June 8, 2020

Hogan: To a former Argo “This time it’s different”

The events in Minnesota have opened a deep wound for many people of colour in North America, one that has been scabbed over time and time again for some 400 years.

Once again, the scab has been violently ripped off.

It has affected different people in different ways. Some simply seem numbed by the recurring instances of racism and racist violence over the years, others have reached their breaking point with the death of George Floyd.

That includes Sammy Tranks.

The affable former wide receiver is not a household name, even among devout Argo fans. He spent a couple of seasons in and out of the lineup in Toronto, all the while participating multiple times as a speaker in the Argos “Huddle Up” anti-bullying program.

His final game in Double Blue was the 100th Grey Cup, where he won a championship ring.

Tranks grew up in the Uptown area of Philadelphia, north-west of the city core, attending Martin Luther King High School, a school he describes as “all black.”

“The only white people we saw in our schools were the teachers,” said Tranks, though that changed when he first went to Seton Hill University, located just south-east of Pittsburgh. “I never experienced racism until I came here to Western PA. There was no interaction with white people (in Uptown). From the cops? Of course, but even then, it wasn’t until I was maybe 30 where I realized being profiled by the cops isn’t normal.”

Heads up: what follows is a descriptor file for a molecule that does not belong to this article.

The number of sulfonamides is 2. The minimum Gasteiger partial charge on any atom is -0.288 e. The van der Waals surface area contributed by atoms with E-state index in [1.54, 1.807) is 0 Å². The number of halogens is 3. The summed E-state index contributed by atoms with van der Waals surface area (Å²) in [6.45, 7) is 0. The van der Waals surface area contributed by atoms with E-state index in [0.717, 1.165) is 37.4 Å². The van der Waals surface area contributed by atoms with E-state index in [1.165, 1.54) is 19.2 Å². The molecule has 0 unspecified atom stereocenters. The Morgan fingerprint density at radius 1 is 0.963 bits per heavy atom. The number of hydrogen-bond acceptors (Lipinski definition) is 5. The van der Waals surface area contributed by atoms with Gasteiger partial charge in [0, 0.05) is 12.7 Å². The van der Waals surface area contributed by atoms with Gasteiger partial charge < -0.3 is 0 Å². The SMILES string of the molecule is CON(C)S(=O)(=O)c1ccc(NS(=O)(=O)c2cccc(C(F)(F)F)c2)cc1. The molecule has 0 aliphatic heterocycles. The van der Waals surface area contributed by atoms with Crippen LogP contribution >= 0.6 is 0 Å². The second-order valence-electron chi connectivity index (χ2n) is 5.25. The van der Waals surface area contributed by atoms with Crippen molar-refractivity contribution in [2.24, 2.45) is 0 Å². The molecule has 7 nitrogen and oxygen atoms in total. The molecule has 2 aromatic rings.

The conversation hadn’t gone more than two minutes before that topic came up, without the former receiver being asked about it.

“As a black man we’re told not to say anything wrong, don’t make any sudden moves,” he said in a Zoom conversation while sitting in a park located just outside the training facility he owns in South Pittsburgh. “That’s not how you handle the cops, those are human beings like we are, but white people talk hellish to the cops. White people say whatever they want, and the cops just take it. It’s completely different when there’s interaction with white people and black people – and that’s a fact.”

Which brings us to George Floyd, the man arrested for buying a pack of cigarettes, allegedly with a counterfeit $20 bill. Moments later he was dead, with four Minneapolis policemen now facing charges, one of whom faces a second-degree murder charge.

In the last month or so the black community has suffered through the release of a video showing the fatal shooting death of Ahmaud Arbery, shot while jogging in Georgia, and the story of Breonna Taylor, an innocent woman shot at least eight times and killed by police in her own apartment in Louisville, Kentucky while they were looking for a drug dealer.

The Floyd death, like Arbery’s, was caught on video for all the world to see.

“I was speechless,” admitted Tranks when asked about his initial viewing of the Floyd killing. “First I’m thinking ‘Is he dead?’ Then it was ‘Is anyone else seeing this?’ This is the worst thing that I’ve ever seen. With body cams we’ve seen it before, Alton Sterling (shot and killed by police in Baton Rouge, Louisiana), the list goes on.”